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Welcome to the Allotment Garden Diary

Welcome to my allotment garden diary. Quite simply this is a record of our success and failures growing our own, gardening and trying to live the good life.

John Harrison on Allotment

John Harrison on the allotment plot

A diary is actually a really useful tool for the gardener. It helps you keep track of what worked for you and what didn’t. Often a variety of vegetable that does well in one situation or area will fail to thrive in another, so keeping track of what was planted and where is important.

The weather is important as well, keeping track of when the first and last frosts are in your area helps you plan. Of course the weather varies from year to year but eventually you’ll build up a pattern for your plot. Relying on the weather office isn’t that useful, we’ve seen them saying it’s bright sunshine when we’re under cloud and it’s pouring down.

Another important thing to note is yield and flavour. Yield is obvious but flavour needs a little explanation. I’m convinced that when you grow you’re own your taste changes. A carrot is not just a carrot nor a potato just a chipper or masher. You find flavours that you and your family like.

Incidentally, the flavour of any vegetable doesn’t depend just on the variety but is altered according to where it is grown and the conditions. When you think of wine and those experts saying things like ‘from the chalky slopes on the south side of the vineyard’ it’s not so surprising that a variety of potato grown in one place can taste differently when grown in another and that taste can change depending on the weather.

Our Books on Vegetable Growing

I’ve got 8 published books, which you read more about here: Allotment Garden Books

Vegetable Growing Month by Month

My First Book

My first book, Vegetable Growing Month by Month, is firmly aimed at those starting out but there are a few tips in there that help the experienced grower. The second, The Essential Allotment Guide,  is really for those who want to get or who have an allotment.

The third book, Vegetable, Fruit & Herb Growing in Small Spaces, was based on our experience when we had a completely paved over, concrete garden. It tells how to make a small garden productive as well as decorative and still leave room for the children to have fun in. Even if you just have a patio, there are things you can grow and eat.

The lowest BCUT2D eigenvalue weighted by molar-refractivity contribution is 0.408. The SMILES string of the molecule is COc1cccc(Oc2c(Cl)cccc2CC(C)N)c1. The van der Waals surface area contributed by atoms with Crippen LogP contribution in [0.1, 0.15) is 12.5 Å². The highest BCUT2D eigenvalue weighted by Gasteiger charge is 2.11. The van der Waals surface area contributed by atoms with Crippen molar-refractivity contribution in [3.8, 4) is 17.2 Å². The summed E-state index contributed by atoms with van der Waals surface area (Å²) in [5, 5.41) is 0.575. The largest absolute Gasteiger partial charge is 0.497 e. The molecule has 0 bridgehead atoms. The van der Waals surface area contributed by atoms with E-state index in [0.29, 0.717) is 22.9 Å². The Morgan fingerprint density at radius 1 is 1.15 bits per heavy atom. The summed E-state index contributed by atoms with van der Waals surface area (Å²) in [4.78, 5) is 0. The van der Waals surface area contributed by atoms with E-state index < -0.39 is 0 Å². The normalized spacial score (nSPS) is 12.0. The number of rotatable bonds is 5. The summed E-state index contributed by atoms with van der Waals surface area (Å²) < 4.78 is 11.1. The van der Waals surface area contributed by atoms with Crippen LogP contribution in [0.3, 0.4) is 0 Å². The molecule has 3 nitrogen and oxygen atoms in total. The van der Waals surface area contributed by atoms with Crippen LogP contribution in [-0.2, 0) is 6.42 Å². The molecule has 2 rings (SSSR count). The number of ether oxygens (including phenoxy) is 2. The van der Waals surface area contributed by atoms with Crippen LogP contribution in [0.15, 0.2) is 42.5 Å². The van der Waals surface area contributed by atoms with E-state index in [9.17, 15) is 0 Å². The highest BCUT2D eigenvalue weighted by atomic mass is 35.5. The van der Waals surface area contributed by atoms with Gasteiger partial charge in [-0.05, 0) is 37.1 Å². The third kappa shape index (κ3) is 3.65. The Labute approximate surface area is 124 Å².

Storing & Preserving Your Produce

If you grow vegetables then you’re certain to be interested in what you eat. Val Harrison shares her favourite  recipes on our recipes pages. You may be surprised at how many sauces & ketchups not to mention chutneys and jams we’ve got great recipes for.

Val & I have written two books on the subject, Easy Jams, Chutneys & Preserves and How to Store Your Home Grown Produce.
Allotment John

Harvesting Sarpo Mira Potatoes

Harvesting Sarpo Mira Potatoes

In the Greenhouse – New Equipment on Test

In the Greenhouse – New Equipment on Test

Setting up the greenhouse for growing rather than propagating. Testing out a Chilligrow and Self Watering Tower Pots. Quadgrow The greenhouse is moving from its propagation set-up to the growing set up. Two of the three benches will move outside

Polytunnel Report

Polytunnel Report

This weather is not making it easy. We’ve had some lovely days but cold nights and now the nights are warming up but the days are cooling. I’ve been reducing the temperature in the heated propagators prior to planting out

Growing Questions & Answers May 2019

Growing Questions & Answers May 2019

Strawberries in Hanging Baskets I have strawberries in 8 hanging baskets in my Polytunnel each basket with 8 or so plants so quite a few. Many are thriving and beginning to form fruit. I potted up with new compost, sharp

Swallow Potting Shed Leak Fixed

Swallow Potting Shed Leak Fixed

The guys from Swallow Greenhouses came over on Monday and fixed the leak from the opening windows on the Potting Shed. I had my Swallow potting shed just over 4 years ago in February 2015. Generally I’ve been really happy

Super-deep Tomato Planting

Super-deep Tomato Planting

I often mention about deep-planting tomatoes so that they develop more roots to support larger vines with more fruit. By deep-planting I mean covering up around 10 cm of the stem which is the bit with the little root hairs

Madman of North Wales

Madman of North Wales

Sometimes it’s easy to get the wrong end of the stick. I’m afraid I managed to convince some visitors to our fair land that they might have blundered into the land of the crazies. All will become clear. The insurance